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Comment: We have been using robots on farms for years (Score 1) 73

by thogard (#49498929) Attached to: Drought and Desertification: How Robots Might Help

The best modern farm equipment can grow alternate crops in alternate rows. It can be done in a way that is sort of mix between what had historically been done by using seasonal crop rotation and planting trees as wind breaks.

The system works by using a high precision DGPS system so the tractor wheels are in the same spot every year so the rows stay in the same places. The hills can also be mapped so that the side of a hill may get processed first or last in a season and the amount of fertilizer or planting depths of crops can be adjusted for optimum yield or land protection.

Many of the California farming areas were settled after people left the mid-west dust bowl. Most of the dust bowl problems were a result of not using the best farming techniques when a drought worsened and it took lots of time to rebuild those areas. Those areas also get massive amounts of rain from time to time from hurricanes hitting the Gulf of Mexico. California doesn't have that advantage.

Another odd thing is there seems to be some connection between early crop failures in the midwest that predate the dust bowl and those crop failures started screwing with the futures markets which some have claimed was the start of the stock market crash and great depression.

Comment: Re:I guess he crossed the wrong people (Score 3, Insightful) 146

by reboot246 (#49498055) Attached to: Columbia University Doctors Ask For Dr. Mehmet Oz's Dismissal
I don't question the science of GMO foods. I question the safety of GMO foods. I just don't want to eat a food that manufactures its own pesticide. You do?

I also know that genes don't stay put in one plant - that's science, too. We are already seeing Round-Up resistant weeds. I have enough weeds on my property, thank you.

Comment: Re:which one? (Score 1) 139

Well, the standing hypothesis for domestication is that it wasn't really conscious, it just happened to be beneficial for both species - but for wolves first. Presumably they started by scavenging on edible remains left in the vicinity of human camps. The wolves that were less shy (so they approached the camps more) and exhibited less aggressiveness (so they would be chased away less) had an evolutionary advantage in that population, and so they bred for those traits. At some point that could have produced a wolf tame enough for people to take notice and try to consciously domesticate and breed them from there, presumably as hunting companions initially (or maybe even that was originally just a natural symbiosis).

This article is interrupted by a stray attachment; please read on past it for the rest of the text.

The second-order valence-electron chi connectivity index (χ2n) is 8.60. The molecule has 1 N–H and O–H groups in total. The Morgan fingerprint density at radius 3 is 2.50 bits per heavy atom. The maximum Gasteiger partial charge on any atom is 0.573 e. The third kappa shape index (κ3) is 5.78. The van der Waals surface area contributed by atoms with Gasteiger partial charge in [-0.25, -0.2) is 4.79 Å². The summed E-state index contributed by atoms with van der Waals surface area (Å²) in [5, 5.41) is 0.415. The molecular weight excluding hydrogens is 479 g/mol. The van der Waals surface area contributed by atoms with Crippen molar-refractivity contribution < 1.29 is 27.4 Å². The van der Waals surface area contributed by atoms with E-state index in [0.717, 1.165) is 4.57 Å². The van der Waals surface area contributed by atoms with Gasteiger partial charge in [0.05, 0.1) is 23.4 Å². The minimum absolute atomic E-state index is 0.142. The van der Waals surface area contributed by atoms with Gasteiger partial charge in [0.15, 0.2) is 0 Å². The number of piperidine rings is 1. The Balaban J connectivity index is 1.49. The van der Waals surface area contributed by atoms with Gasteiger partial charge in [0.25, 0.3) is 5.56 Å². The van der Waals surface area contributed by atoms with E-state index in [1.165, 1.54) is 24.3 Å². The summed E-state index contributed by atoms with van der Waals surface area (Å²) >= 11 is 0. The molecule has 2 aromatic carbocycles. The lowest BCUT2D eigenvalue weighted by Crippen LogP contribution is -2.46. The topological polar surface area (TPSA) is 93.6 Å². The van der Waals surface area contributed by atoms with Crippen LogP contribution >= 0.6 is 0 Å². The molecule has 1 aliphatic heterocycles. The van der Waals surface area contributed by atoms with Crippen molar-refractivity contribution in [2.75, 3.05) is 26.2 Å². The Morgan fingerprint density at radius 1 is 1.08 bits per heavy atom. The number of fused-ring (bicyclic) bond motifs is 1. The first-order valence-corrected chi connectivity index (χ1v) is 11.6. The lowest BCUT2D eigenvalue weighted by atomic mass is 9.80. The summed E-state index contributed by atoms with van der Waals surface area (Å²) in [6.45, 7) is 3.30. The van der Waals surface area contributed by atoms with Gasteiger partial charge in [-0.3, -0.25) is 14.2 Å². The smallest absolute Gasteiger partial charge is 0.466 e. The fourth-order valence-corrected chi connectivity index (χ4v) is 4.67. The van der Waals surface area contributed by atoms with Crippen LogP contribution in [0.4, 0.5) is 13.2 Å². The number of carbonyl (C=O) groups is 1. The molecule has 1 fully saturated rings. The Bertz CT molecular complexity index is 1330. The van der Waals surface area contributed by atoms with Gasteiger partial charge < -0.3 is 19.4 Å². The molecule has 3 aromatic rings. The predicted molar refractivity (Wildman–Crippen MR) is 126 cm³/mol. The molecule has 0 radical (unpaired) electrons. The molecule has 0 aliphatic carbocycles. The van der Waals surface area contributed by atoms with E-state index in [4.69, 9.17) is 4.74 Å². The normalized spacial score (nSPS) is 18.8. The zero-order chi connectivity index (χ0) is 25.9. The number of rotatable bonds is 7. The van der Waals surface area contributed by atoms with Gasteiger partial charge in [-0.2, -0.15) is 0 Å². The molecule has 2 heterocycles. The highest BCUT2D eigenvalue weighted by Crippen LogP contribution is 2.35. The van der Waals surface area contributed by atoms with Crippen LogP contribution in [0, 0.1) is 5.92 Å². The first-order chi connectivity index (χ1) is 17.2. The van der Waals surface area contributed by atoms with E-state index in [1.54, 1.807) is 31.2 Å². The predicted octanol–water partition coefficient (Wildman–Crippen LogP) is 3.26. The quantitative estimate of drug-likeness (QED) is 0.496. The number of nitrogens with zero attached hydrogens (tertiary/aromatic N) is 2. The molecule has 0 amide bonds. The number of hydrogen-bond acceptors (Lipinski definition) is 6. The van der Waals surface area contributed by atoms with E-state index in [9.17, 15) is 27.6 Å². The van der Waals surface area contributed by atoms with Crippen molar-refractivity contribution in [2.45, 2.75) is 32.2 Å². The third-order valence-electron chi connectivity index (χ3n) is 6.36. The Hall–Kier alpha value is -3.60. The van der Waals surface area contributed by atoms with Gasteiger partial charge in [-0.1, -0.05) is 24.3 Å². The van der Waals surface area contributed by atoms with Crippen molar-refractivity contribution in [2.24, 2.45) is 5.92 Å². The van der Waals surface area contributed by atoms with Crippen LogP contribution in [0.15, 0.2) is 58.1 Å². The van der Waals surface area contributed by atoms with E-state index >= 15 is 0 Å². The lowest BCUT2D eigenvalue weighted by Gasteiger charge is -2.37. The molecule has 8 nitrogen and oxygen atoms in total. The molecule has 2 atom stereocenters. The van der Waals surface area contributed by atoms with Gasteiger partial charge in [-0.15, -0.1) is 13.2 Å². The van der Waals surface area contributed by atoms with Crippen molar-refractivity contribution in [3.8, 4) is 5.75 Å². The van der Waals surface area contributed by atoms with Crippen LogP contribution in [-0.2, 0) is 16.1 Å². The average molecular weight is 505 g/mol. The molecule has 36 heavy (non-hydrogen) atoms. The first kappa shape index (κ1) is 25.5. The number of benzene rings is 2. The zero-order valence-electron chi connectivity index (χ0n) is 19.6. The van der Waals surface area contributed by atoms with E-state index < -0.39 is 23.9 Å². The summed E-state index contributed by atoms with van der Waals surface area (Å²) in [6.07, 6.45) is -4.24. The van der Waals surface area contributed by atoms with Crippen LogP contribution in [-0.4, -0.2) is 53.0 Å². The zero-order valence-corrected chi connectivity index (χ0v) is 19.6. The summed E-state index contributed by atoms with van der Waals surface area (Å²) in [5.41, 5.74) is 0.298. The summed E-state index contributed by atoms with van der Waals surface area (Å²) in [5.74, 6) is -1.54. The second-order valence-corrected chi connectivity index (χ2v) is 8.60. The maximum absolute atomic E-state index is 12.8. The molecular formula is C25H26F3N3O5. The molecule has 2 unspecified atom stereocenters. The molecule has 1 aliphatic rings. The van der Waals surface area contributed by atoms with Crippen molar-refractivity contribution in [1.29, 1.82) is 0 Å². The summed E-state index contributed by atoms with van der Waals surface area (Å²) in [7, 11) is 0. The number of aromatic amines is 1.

Comment: Re:Awkwardly enough... (Score 2) 209

by Shakrai (#49496895) Attached to: Gyrocopter Pilot Appears In Court; Judge Bans Him From D.C.

If TFA is to be believed, his craft wouldn't meet the requirements of an ultralight aircraft:

103.1 Applicability.

This part prescribes rules governing the operation of ultralight vehicles in the United States. For the purposes of this part, an ultralight vehicle is a vehicle that:

[snip]

(e) If powered:

[snip]

(2) Has a fuel capacity not exceeding 5 U.S. gallons;

From TFA: According to court documents, Hughes rented a car and towed his gyrocopter from Florida to an airfield in Gettysburg, Pa. He chose the location for its proximity to the Capitol -- about an hour away and reachable on the aircraft's 10-gallon fuel tank -- and the fact that it was an uncontrolled airport, according to a criminal complaint.

Comment: Re:Awkwardly enough... (Score 1) 209

by Shakrai (#49496875) Attached to: Gyrocopter Pilot Appears In Court; Judge Bans Him From D.C.

You do realize the link you offered lists about twenty things that he did wrong? Here's the big one:

103.19 Operations in prohibited or restricted areas.

No person may operate an ultralight vehicle in prohibited or restricted areas unless that person has permission from the using or controlling agency, as appropriate.

Comment: Re:Another load of Federal B.S. (Score 2) 209

by Shakrai (#49496763) Attached to: Gyrocopter Pilot Appears In Court; Judge Bans Him From D.C.

But banning him from setting foot in the District of Columbia and talking about YEARS of prison time?

The banishment is part of his conditions of release and will expire whenever the criminal case is concluded. Nothing to see there. As far as "YEARS," well, the Federal Sentencing Guidelines don't have a specific section for this offense, so it falls under the other felony offenses section, which says that 18 U.S. Code 3553 is controlling.

Assuming he has no criminal record, my educated guess would be he stands a decent chance of doing no time. If he gets a prison sentence it will be 366 days, which is SOP is the Federal system because it gives the defendant a chance to earn early release. He'll also be required to forfeit the gyro-copter and any other property used in the commission of the offense, pay court costs, and possibly a fine.

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